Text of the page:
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A WGVU initiative in partnership with the W.K. Kellogg Foundation using on-air programs and community events to explore issues of inclusion and equity.

Study: 1 in 4 prison workers in Michigan are experiencing PTSD


The data released on Tuesday surveying Michigan Department of Corrections employees showed rates of post traumatic stress disorder that are as high or higher than rates of first responders.  

“If you see something traumatic that can add to those symptoms to PTSD that our staff face just as first responder, or police officer or an EMT might when they come across a gruesome medical scene. You know, we have those same things happen in prison that staff are immediately responding to, and cleaning up blood, and those effects from a beating, or a stabbing of some kind.”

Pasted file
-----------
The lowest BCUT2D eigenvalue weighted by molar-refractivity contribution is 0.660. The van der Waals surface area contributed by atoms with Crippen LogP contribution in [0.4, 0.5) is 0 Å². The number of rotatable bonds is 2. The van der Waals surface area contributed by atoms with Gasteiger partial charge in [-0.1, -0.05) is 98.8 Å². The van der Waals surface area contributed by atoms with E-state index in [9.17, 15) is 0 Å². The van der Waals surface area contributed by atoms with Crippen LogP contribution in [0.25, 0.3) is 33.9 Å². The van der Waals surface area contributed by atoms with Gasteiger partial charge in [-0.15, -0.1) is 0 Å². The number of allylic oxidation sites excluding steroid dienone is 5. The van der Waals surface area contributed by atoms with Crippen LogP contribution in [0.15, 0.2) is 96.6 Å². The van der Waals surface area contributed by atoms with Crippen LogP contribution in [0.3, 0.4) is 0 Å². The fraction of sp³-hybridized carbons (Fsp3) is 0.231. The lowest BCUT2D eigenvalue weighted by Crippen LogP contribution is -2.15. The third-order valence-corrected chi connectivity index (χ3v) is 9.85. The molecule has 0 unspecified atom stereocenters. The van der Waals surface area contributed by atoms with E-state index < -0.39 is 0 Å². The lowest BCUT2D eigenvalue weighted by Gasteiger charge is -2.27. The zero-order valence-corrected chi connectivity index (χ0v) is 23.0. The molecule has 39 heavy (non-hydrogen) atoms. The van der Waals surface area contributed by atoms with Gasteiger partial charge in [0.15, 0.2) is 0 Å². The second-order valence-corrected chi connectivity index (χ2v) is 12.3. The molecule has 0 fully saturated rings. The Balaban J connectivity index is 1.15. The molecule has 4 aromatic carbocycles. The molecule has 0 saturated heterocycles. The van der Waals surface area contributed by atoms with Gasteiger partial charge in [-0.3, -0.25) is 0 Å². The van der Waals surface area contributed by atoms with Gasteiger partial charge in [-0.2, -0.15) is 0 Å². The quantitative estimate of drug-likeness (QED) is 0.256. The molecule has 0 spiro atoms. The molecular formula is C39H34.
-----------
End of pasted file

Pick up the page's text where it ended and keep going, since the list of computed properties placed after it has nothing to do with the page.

Thats Chris Gautz the spokesperson for the Michigan Department of Corrections. While Gautz says the data reported was not unexpected – it was surprising to find out how helpful employees say a supportive work environment can be in mitigating mental health concerns. 

“The overall quality of the working environment has a greater impact on an employee’s mental and physical health than exposure and danger to trauma.” 

And although a study of this kind is new to the state of Michigan, several studies across the country have found similar results. A study out of Washington state prison demonstrated that prison employees experience PTSD at a rate six times higher than the general population. 

“We feel like we need to understand, and we need to recognize that our employees are saying these things, and we need to be transparent and open and tell people that this is what our employees are going through.” 

Not only are prison employees in Michigan experiencing high PTSD rates, they are also experiencing higher rates of death by suicide than the national average.  

Michelle Jokisch Polo, WGVU News. 

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